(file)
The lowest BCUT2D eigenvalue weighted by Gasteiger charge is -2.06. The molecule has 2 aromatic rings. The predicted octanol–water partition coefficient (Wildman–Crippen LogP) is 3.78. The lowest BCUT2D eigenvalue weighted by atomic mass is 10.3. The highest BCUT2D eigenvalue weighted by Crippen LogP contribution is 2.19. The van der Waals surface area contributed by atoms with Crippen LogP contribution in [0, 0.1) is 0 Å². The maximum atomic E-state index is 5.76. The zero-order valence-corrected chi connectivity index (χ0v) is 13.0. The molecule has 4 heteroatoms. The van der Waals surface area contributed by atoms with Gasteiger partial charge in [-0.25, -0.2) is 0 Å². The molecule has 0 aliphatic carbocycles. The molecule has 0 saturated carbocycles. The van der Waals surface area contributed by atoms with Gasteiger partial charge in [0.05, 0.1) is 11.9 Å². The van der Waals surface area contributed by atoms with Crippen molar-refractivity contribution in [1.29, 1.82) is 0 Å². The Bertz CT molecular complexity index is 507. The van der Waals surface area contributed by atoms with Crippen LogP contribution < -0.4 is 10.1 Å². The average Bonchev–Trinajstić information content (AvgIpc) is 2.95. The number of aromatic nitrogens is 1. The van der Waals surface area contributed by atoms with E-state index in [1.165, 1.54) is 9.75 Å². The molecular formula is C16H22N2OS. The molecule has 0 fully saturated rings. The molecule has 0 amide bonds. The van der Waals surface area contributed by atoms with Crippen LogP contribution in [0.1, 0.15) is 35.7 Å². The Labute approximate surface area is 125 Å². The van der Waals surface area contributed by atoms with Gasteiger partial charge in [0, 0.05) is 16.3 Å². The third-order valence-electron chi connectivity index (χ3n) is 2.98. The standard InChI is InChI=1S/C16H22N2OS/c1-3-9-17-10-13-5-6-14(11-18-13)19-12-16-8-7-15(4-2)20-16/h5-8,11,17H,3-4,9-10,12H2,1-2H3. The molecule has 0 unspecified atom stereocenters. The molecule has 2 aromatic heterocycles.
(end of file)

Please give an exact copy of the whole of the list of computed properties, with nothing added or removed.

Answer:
The lowest BCUT2D eigenvalue weighted by Gasteiger charge is -2.06. The molecule has 2 aromatic rings. The predicted octanol–water partition coefficient (Wildman–Crippen LogP) is 3.78. The lowest BCUT2D eigenvalue weighted by atomic mass is 10.3. The highest BCUT2D eigenvalue weighted by Crippen LogP contribution is 2.19. The van der Waals surface area contributed by atoms with Crippen LogP contribution in [0, 0.1) is 0 Å². The maximum atomic E-state index is 5.76. The zero-order valence-corrected chi connectivity index (χ0v) is 13.0. The molecule has 4 heteroatoms. The van der Waals surface area contributed by atoms with Gasteiger partial charge in [-0.25, -0.2) is 0 Å². The molecule has 0 aliphatic carbocycles. The molecule has 0 saturated carbocycles. The van der Waals surface area contributed by atoms with Gasteiger partial charge in [0.05, 0.1) is 11.9 Å². The van der Waals surface area contributed by atoms with Crippen molar-refractivity contribution in [1.29, 1.82) is 0 Å². The Bertz CT molecular complexity index is 507. The van der Waals surface area contributed by atoms with Crippen LogP contribution < -0.4 is 10.1 Å². The average Bonchev–Trinajstić information content (AvgIpc) is 2.95. The number of aromatic nitrogens is 1. The van der Waals surface area contributed by atoms with E-state index in [1.165, 1.54) is 9.75 Å². The molecular formula is C16H22N2OS. The molecule has 0 fully saturated rings. The molecule has 0 amide bonds. The van der Waals surface area contributed by atoms with Crippen LogP contribution in [0.1, 0.15) is 35.7 Å². The Labute approximate surface area is 125 Å². The van der Waals surface area contributed by atoms with Gasteiger partial charge in [0, 0.05) is 16.3 Å². The third-order valence-electron chi connectivity index (χ3n) is 2.98. The standard InChI is InChI=1S/C16H22N2OS/c1-3-9-17-10-13-5-6-14(11-18-13)19-12-16-8-7-15(4-2)20-16/h5-8,11,17H,3-4,9-10,12H2,1-2H3. The molecule has 0 unspecified atom stereocenters. The molecule has 2 aromatic heterocycles.